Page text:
The Song And Dance Of Singularity

   Taking time out to drive into the country has become his weekly highlight. Away from the important people in the tall buildings. Tall enough to see over the city and out onto the rest of the country, but still not really seeing. Away from VR, 5K and iOS 30 with its brand-new bugs and bug fixes. Away from the AI, and the recent Great Malfunction Epidemic.
   The AI. Now and again a man just has to get away from the AI.
   David, a plump, bearded, working-class man. He would drive for miles into the green and brown spaces. Always to the same spot, invisible like a tiny fly drowning in thick soup. A real fly, not one of those little microchip things they released to monitor air pollution. Would swallowing one small insect in a mouthful of soup leave a taste in your mouth? He wonders. Would you even notice?
   In the distance the jagged, metal world continues clanging and multiplying. This week a small boy is sitting on David’s bench when he arrives, looking out onto the fields. He can’t be much older than six or seven. He doesn’t look scared, or unkempt. His legs swing contently over the edge of the bench. David thinks about asking him why he is alone, or where his parents are, but he doesn’t. The broken clouds always look so white out here. In the closest field, two sheep are mounted, rutting hurriedly. The boy’s head hangs unnaturally, contorted from his body like a puppet, its strings suspended from a lifeless hand. He stares vacantly but determinedly at the convulsing animals.
   “Those sheep are nasty” He spits. His eruption startles David. He thought he didn’t want to speak to anyone today, but the break in silence feels welcome.
   “Don’t worry son, they aren’t fighting. They’re… reproducing. It’s the most natural…”
   “I know what they’re doing” the boy snaps. David smiles at having been put in his place.
   “Well then, why is that nasty?” he asks, settling into the most interesting conversation he’s had in as long as he can remember.
   “Because they will make a little lamb.”
   “Yes?” David replies. The boy takes his eyes off the sheep for the first time to look at David.
   “And then the farmer will kill it,” he says, “Shoot it in the head! Another lamb dead.” He faces the sheep once more. “And those sheep… It will be their fault.” His sharp-edged words roll around uncomfortably in David’s mind for a moment. David leans towards him slightly, like he’s going to tell him a story.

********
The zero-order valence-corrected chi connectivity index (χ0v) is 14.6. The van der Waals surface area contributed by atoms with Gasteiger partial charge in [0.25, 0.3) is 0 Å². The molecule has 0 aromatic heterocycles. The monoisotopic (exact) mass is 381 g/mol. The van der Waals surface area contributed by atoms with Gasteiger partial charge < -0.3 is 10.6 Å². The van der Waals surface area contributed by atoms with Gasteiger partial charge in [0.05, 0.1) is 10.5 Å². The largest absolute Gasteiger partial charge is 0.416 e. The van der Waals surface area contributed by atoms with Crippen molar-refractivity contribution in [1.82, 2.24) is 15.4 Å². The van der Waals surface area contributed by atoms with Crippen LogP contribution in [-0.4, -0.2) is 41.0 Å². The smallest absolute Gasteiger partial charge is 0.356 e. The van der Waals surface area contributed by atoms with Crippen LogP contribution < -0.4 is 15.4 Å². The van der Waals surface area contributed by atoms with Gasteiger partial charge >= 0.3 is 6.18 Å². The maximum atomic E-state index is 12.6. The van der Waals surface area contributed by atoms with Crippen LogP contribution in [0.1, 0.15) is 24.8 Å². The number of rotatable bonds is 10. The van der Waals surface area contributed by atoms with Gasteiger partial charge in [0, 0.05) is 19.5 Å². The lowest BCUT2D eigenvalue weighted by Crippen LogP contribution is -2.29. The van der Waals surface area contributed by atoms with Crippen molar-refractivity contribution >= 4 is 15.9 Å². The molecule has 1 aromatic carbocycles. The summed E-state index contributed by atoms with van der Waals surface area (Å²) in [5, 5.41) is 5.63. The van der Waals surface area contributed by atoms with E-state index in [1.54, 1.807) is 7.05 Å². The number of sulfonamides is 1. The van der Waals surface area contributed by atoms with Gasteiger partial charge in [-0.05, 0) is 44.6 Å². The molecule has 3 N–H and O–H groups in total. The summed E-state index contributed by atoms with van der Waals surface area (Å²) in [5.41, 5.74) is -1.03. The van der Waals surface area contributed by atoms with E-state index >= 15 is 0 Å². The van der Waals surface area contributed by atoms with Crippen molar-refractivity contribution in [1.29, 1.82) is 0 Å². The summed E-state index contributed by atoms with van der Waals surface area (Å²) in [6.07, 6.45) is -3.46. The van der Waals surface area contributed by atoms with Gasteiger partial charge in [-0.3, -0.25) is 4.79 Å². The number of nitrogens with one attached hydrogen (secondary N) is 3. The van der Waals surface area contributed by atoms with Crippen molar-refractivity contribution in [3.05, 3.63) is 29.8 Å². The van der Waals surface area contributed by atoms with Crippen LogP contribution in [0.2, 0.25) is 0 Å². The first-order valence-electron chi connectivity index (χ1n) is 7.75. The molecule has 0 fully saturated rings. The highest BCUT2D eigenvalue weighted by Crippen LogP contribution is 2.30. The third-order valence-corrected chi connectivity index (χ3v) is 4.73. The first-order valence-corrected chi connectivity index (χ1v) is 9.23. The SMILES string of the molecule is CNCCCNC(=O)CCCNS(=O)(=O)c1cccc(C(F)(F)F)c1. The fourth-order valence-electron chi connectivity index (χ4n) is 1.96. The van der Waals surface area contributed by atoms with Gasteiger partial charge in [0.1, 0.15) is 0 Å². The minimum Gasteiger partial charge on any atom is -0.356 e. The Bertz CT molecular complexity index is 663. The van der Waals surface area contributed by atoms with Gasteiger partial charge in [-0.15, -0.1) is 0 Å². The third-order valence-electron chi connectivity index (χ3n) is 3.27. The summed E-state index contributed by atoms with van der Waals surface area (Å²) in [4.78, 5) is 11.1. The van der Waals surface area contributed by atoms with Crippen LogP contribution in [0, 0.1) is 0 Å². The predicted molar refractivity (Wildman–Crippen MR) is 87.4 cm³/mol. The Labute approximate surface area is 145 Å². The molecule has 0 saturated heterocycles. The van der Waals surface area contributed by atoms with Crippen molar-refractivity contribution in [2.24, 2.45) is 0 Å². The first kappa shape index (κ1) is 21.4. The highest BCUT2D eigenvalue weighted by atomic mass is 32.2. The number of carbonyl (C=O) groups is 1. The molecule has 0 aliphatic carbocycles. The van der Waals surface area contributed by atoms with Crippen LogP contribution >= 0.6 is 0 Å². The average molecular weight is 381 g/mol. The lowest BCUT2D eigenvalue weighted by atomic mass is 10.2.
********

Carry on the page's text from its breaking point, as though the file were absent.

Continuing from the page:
“You young’uns, you’re the future. You know that? You just keep questioning the world around you, son. Learn, but don’t accept. Never lose that capacity for wonder.” He sits back upright and chuckles to himself. “But just know that… there are some things we’re just not meant to have the answers to.” His tone is more serious now, talking to himself as much as the boy.
   He watches the sheep. The boy watches him.
   With innocence and concentration, the boy searches David’s face. He could be taking it in, pondering the man’s words in his little mind. Or he could be thinking, you’ve got a funny beard. There’s no way of knowing.
   The boy speaks again. “I think if the lamb could choose,” he says, “it wouldn’t be born at all.”
   David thinks the child remarkable.
   Hold on, kid. There’s hope for us yet, he almost says. But it seems too profound a thing to say to a child so young.
   He opens his mouth to say, something. But as he does, the boy’s face drops. His inquisitive expression turns to nothing. His little limbs twitch. His feet, which do not quite touch the ground, dance about absent of any kind of rhythm. David is once again immersed by sounds native to the metal world, they erupt in bursts from the child’s mouth and joints. A beeping sound, white noise, sparks and static. Small streams of smoke leaking upward into the fresh air. Bleep Bleep Bleep.
   David feels at first concerned, responsible, paternal. Then deceived, betrayed, enraged.
It was no remarkable child.
   The anger stays with him a while as he walks back towards his car. Its last words rise to the surface of his mind, and he feels responsible again. As if it were somehow on his hands. He looks back. Its feet have stopped dancing. The sheep have stopped dancing. It has all stopped dancing.
   He gets in his car and drives back to the city. Next week he’ll find a new spot, just in case the local council has not cleared the little wreckage in time.
   They had a lot of them, on their hands.

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